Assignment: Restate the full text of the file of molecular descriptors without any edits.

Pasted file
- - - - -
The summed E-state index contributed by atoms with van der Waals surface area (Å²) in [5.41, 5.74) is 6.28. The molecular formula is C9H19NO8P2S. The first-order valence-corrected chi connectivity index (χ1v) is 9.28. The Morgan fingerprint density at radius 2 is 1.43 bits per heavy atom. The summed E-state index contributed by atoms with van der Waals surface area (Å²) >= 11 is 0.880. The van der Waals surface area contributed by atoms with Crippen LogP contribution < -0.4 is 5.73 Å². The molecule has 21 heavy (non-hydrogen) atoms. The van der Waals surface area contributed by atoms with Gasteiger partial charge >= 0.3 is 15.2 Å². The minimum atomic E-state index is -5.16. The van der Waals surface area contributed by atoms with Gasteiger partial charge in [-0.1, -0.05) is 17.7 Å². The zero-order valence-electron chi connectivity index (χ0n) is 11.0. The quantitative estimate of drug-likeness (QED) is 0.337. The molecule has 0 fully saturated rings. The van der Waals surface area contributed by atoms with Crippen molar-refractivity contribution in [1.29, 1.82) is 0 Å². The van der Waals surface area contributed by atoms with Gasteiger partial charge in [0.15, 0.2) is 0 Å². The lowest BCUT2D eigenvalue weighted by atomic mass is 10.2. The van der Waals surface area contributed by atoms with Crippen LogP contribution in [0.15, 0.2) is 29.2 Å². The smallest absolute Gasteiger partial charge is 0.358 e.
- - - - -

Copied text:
The summed E-state index contributed by atoms with van der Waals surface area (Å²) in [5.41, 5.74) is 6.28. The molecular formula is C9H19NO8P2S. The first-order valence-corrected chi connectivity index (χ1v) is 9.28. The Morgan fingerprint density at radius 2 is 1.43 bits per heavy atom. The summed E-state index contributed by atoms with van der Waals surface area (Å²) >= 11 is 0.880. The van der Waals surface area contributed by atoms with Crippen LogP contribution < -0.4 is 5.73 Å². The molecule has 21 heavy (non-hydrogen) atoms. The van der Waals surface area contributed by atoms with Gasteiger partial charge >= 0.3 is 15.2 Å². The minimum atomic E-state index is -5.16. The van der Waals surface area contributed by atoms with Gasteiger partial charge in [-0.1, -0.05) is 17.7 Å². The zero-order valence-electron chi connectivity index (χ0n) is 11.0. The quantitative estimate of drug-likeness (QED) is 0.337. The molecule has 0 fully saturated rings. The van der Waals surface area contributed by atoms with Crippen molar-refractivity contribution in [1.29, 1.82) is 0 Å². The van der Waals surface area contributed by atoms with Gasteiger partial charge in [0.15, 0.2) is 0 Å². The lowest BCUT2D eigenvalue weighted by atomic mass is 10.2. The van der Waals surface area contributed by atoms with Crippen LogP contribution in [0.15, 0.2) is 29.2 Å². The smallest absolute Gasteiger partial charge is 0.358 e.